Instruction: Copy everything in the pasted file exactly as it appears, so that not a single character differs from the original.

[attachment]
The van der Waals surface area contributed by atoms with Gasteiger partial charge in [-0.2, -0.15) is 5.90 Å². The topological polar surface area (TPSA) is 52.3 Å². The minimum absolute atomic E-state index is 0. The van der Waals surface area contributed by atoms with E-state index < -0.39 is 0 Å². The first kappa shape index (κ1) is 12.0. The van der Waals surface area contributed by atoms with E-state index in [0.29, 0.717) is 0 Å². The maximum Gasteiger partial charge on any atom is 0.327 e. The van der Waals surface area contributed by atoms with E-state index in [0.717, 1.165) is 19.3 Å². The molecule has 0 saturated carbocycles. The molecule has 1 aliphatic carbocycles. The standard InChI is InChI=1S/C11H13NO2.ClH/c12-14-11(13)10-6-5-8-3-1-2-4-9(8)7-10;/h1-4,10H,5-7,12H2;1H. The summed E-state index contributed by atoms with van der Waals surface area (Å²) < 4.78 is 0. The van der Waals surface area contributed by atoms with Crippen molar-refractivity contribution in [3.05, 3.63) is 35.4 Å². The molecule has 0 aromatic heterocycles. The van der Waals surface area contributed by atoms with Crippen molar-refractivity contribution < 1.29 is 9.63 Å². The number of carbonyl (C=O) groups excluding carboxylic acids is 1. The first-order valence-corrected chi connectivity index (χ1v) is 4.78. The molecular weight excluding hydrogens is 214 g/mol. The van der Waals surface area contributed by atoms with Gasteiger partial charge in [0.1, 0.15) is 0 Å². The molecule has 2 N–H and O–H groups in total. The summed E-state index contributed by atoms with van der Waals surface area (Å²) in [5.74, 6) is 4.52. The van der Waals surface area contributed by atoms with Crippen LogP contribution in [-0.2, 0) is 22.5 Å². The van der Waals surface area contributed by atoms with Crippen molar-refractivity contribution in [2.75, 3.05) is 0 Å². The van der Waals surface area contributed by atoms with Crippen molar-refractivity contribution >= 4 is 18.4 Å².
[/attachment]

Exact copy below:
The van der Waals surface area contributed by atoms with Gasteiger partial charge in [-0.2, -0.15) is 5.90 Å². The topological polar surface area (TPSA) is 52.3 Å². The minimum absolute atomic E-state index is 0. The van der Waals surface area contributed by atoms with E-state index < -0.39 is 0 Å². The first kappa shape index (κ1) is 12.0. The van der Waals surface area contributed by atoms with E-state index in [0.29, 0.717) is 0 Å². The maximum Gasteiger partial charge on any atom is 0.327 e. The van der Waals surface area contributed by atoms with E-state index in [0.717, 1.165) is 19.3 Å². The molecule has 0 saturated carbocycles. The molecule has 1 aliphatic carbocycles. The standard InChI is InChI=1S/C11H13NO2.ClH/c12-14-11(13)10-6-5-8-3-1-2-4-9(8)7-10;/h1-4,10H,5-7,12H2;1H. The summed E-state index contributed by atoms with van der Waals surface area (Å²) < 4.78 is 0. The van der Waals surface area contributed by atoms with Crippen molar-refractivity contribution in [3.05, 3.63) is 35.4 Å². The molecule has 0 aromatic heterocycles. The van der Waals surface area contributed by atoms with Crippen molar-refractivity contribution < 1.29 is 9.63 Å². The number of carbonyl (C=O) groups excluding carboxylic acids is 1. The first-order valence-corrected chi connectivity index (χ1v) is 4.78. The molecular weight excluding hydrogens is 214 g/mol. The van der Waals surface area contributed by atoms with Gasteiger partial charge in [0.1, 0.15) is 0 Å². The molecule has 2 N–H and O–H groups in total. The summed E-state index contributed by atoms with van der Waals surface area (Å²) in [5.74, 6) is 4.52. The van der Waals surface area contributed by atoms with Crippen LogP contribution in [-0.2, 0) is 22.5 Å². The van der Waals surface area contributed by atoms with Crippen molar-refractivity contribution in [2.75, 3.05) is 0 Å². The van der Waals surface area contributed by atoms with Crippen molar-refractivity contribution >= 4 is 18.4 Å².